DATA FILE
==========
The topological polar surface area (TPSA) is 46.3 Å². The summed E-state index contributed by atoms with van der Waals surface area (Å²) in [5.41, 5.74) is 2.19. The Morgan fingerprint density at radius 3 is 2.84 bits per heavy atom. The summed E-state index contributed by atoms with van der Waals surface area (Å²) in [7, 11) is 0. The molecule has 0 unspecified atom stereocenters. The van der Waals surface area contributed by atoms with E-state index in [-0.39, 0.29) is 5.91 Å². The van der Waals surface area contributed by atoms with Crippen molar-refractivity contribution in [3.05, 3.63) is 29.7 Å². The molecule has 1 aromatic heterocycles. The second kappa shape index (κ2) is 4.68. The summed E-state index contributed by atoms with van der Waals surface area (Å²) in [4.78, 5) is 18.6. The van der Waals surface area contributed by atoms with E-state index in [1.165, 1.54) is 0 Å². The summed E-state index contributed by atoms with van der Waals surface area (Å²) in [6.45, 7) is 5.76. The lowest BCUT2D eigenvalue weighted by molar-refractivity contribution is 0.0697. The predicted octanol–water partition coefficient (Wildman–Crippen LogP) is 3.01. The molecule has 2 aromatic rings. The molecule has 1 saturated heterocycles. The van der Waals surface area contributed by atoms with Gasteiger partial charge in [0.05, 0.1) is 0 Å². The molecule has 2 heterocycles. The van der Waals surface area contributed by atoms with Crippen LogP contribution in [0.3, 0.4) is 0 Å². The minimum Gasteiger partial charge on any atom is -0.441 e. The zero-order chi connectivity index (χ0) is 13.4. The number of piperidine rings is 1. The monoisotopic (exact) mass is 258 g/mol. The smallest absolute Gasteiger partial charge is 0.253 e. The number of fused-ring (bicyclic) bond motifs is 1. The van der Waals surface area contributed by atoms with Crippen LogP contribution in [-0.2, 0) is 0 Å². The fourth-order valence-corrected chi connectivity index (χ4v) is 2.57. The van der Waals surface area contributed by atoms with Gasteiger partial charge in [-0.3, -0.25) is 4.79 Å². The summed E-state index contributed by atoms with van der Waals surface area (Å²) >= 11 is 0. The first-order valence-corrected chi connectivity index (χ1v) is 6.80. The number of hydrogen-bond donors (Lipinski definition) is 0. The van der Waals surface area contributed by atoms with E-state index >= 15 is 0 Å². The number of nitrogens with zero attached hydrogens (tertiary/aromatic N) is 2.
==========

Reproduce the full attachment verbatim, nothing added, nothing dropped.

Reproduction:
The topological polar surface area (TPSA) is 46.3 Å². The summed E-state index contributed by atoms with van der Waals surface area (Å²) in [5.41, 5.74) is 2.19. The Morgan fingerprint density at radius 3 is 2.84 bits per heavy atom. The summed E-state index contributed by atoms with van der Waals surface area (Å²) in [7, 11) is 0. The molecule has 0 unspecified atom stereocenters. The van der Waals surface area contributed by atoms with E-state index in [-0.39, 0.29) is 5.91 Å². The van der Waals surface area contributed by atoms with Crippen molar-refractivity contribution in [3.05, 3.63) is 29.7 Å². The molecule has 1 aromatic heterocycles. The second kappa shape index (κ2) is 4.68. The summed E-state index contributed by atoms with van der Waals surface area (Å²) in [4.78, 5) is 18.6. The van der Waals surface area contributed by atoms with E-state index in [1.165, 1.54) is 0 Å². The summed E-state index contributed by atoms with van der Waals surface area (Å²) in [6.45, 7) is 5.76. The lowest BCUT2D eigenvalue weighted by molar-refractivity contribution is 0.0697. The predicted octanol–water partition coefficient (Wildman–Crippen LogP) is 3.01. The molecule has 2 aromatic rings. The molecule has 1 saturated heterocycles. The van der Waals surface area contributed by atoms with Gasteiger partial charge in [0.05, 0.1) is 0 Å². The molecule has 2 heterocycles. The van der Waals surface area contributed by atoms with Crippen LogP contribution in [0.3, 0.4) is 0 Å². The minimum Gasteiger partial charge on any atom is -0.441 e. The zero-order chi connectivity index (χ0) is 13.4. The number of piperidine rings is 1. The monoisotopic (exact) mass is 258 g/mol. The smallest absolute Gasteiger partial charge is 0.253 e. The number of fused-ring (bicyclic) bond motifs is 1. The van der Waals surface area contributed by atoms with Crippen LogP contribution in [-0.2, 0) is 0 Å². The fourth-order valence-corrected chi connectivity index (χ4v) is 2.57. The van der Waals surface area contributed by atoms with Gasteiger partial charge in [-0.3, -0.25) is 4.79 Å². The summed E-state index contributed by atoms with van der Waals surface area (Å²) >= 11 is 0. The first-order valence-corrected chi connectivity index (χ1v) is 6.80. The number of hydrogen-bond donors (Lipinski definition) is 0. The van der Waals surface area contributed by atoms with E-state index >= 15 is 0 Å². The number of nitrogens with zero attached hydrogens (tertiary/aromatic N) is 2.